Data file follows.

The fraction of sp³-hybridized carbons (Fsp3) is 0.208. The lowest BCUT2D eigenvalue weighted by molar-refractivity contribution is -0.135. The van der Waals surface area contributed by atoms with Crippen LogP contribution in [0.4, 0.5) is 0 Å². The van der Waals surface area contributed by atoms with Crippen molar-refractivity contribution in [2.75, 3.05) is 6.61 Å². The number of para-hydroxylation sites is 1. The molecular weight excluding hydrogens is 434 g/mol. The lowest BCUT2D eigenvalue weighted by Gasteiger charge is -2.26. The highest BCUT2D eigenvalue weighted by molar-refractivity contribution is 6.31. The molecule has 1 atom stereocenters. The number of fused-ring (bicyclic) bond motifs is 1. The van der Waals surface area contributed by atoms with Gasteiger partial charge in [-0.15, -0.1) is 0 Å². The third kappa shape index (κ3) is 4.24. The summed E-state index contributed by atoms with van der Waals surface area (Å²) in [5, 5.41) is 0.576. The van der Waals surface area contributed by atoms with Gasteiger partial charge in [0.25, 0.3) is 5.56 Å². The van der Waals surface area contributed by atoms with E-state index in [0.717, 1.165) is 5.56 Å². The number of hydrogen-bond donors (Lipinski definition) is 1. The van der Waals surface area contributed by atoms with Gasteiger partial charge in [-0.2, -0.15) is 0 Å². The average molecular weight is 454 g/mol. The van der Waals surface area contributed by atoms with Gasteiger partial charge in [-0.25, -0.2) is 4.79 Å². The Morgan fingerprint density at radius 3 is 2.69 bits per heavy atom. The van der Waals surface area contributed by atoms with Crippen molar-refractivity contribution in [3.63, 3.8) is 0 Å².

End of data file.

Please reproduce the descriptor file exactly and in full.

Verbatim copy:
The fraction of sp³-hybridized carbons (Fsp3) is 0.208. The lowest BCUT2D eigenvalue weighted by molar-refractivity contribution is -0.135. The van der Waals surface area contributed by atoms with Crippen LogP contribution in [0.4, 0.5) is 0 Å². The van der Waals surface area contributed by atoms with Crippen molar-refractivity contribution in [2.75, 3.05) is 6.61 Å². The number of para-hydroxylation sites is 1. The molecular weight excluding hydrogens is 434 g/mol. The lowest BCUT2D eigenvalue weighted by Gasteiger charge is -2.26. The highest BCUT2D eigenvalue weighted by molar-refractivity contribution is 6.31. The molecule has 1 atom stereocenters. The number of fused-ring (bicyclic) bond motifs is 1. The van der Waals surface area contributed by atoms with Gasteiger partial charge in [-0.15, -0.1) is 0 Å². The third kappa shape index (κ3) is 4.24. The summed E-state index contributed by atoms with van der Waals surface area (Å²) in [5, 5.41) is 0.576. The van der Waals surface area contributed by atoms with Gasteiger partial charge in [0.25, 0.3) is 5.56 Å². The van der Waals surface area contributed by atoms with E-state index in [0.717, 1.165) is 5.56 Å². The number of hydrogen-bond donors (Lipinski definition) is 1. The van der Waals surface area contributed by atoms with Gasteiger partial charge in [-0.2, -0.15) is 0 Å². The average molecular weight is 454 g/mol. The van der Waals surface area contributed by atoms with Gasteiger partial charge in [-0.25, -0.2) is 4.79 Å². The Morgan fingerprint density at radius 3 is 2.69 bits per heavy atom. The van der Waals surface area contributed by atoms with Crippen molar-refractivity contribution in [3.63, 3.8) is 0 Å².